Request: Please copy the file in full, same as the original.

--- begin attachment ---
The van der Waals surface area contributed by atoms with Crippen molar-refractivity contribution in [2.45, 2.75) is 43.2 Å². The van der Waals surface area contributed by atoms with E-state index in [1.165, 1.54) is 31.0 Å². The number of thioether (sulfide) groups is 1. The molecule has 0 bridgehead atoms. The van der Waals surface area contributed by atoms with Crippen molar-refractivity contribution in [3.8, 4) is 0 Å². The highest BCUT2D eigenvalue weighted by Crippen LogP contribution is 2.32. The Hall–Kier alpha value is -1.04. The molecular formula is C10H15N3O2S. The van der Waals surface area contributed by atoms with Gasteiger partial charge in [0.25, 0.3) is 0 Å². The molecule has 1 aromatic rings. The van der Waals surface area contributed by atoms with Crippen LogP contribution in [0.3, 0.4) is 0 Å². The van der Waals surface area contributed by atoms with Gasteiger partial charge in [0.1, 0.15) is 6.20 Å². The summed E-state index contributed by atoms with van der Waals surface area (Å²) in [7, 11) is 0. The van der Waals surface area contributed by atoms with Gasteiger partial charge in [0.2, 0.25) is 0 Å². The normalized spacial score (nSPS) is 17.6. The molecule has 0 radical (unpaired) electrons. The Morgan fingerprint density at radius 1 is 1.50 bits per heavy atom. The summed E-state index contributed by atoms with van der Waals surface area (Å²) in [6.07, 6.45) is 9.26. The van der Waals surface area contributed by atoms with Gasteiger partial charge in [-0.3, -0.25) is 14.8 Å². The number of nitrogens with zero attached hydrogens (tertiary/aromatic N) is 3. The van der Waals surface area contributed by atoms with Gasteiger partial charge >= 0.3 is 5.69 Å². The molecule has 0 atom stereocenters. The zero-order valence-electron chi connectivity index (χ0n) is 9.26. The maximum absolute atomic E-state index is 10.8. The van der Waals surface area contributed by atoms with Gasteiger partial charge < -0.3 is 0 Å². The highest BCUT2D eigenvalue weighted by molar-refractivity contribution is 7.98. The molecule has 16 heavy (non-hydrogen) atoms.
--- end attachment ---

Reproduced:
The van der Waals surface area contributed by atoms with Crippen molar-refractivity contribution in [2.45, 2.75) is 43.2 Å². The van der Waals surface area contributed by atoms with E-state index in [1.165, 1.54) is 31.0 Å². The number of thioether (sulfide) groups is 1. The molecule has 0 bridgehead atoms. The van der Waals surface area contributed by atoms with Crippen molar-refractivity contribution in [3.8, 4) is 0 Å². The highest BCUT2D eigenvalue weighted by Crippen LogP contribution is 2.32. The Hall–Kier alpha value is -1.04. The molecular formula is C10H15N3O2S. The van der Waals surface area contributed by atoms with Gasteiger partial charge in [0.25, 0.3) is 0 Å². The molecule has 1 aromatic rings. The van der Waals surface area contributed by atoms with Crippen LogP contribution in [0.3, 0.4) is 0 Å². The van der Waals surface area contributed by atoms with Gasteiger partial charge in [0.1, 0.15) is 6.20 Å². The summed E-state index contributed by atoms with van der Waals surface area (Å²) in [7, 11) is 0. The van der Waals surface area contributed by atoms with Gasteiger partial charge in [0.2, 0.25) is 0 Å². The normalized spacial score (nSPS) is 17.6. The molecule has 0 radical (unpaired) electrons. The Morgan fingerprint density at radius 1 is 1.50 bits per heavy atom. The summed E-state index contributed by atoms with van der Waals surface area (Å²) in [6.07, 6.45) is 9.26. The van der Waals surface area contributed by atoms with Gasteiger partial charge in [-0.3, -0.25) is 14.8 Å². The number of nitrogens with zero attached hydrogens (tertiary/aromatic N) is 3. The van der Waals surface area contributed by atoms with Gasteiger partial charge >= 0.3 is 5.69 Å². The molecule has 0 atom stereocenters. The zero-order valence-electron chi connectivity index (χ0n) is 9.26. The maximum absolute atomic E-state index is 10.8. The van der Waals surface area contributed by atoms with Gasteiger partial charge < -0.3 is 0 Å². The highest BCUT2D eigenvalue weighted by molar-refractivity contribution is 7.98. The molecule has 16 heavy (non-hydrogen) atoms.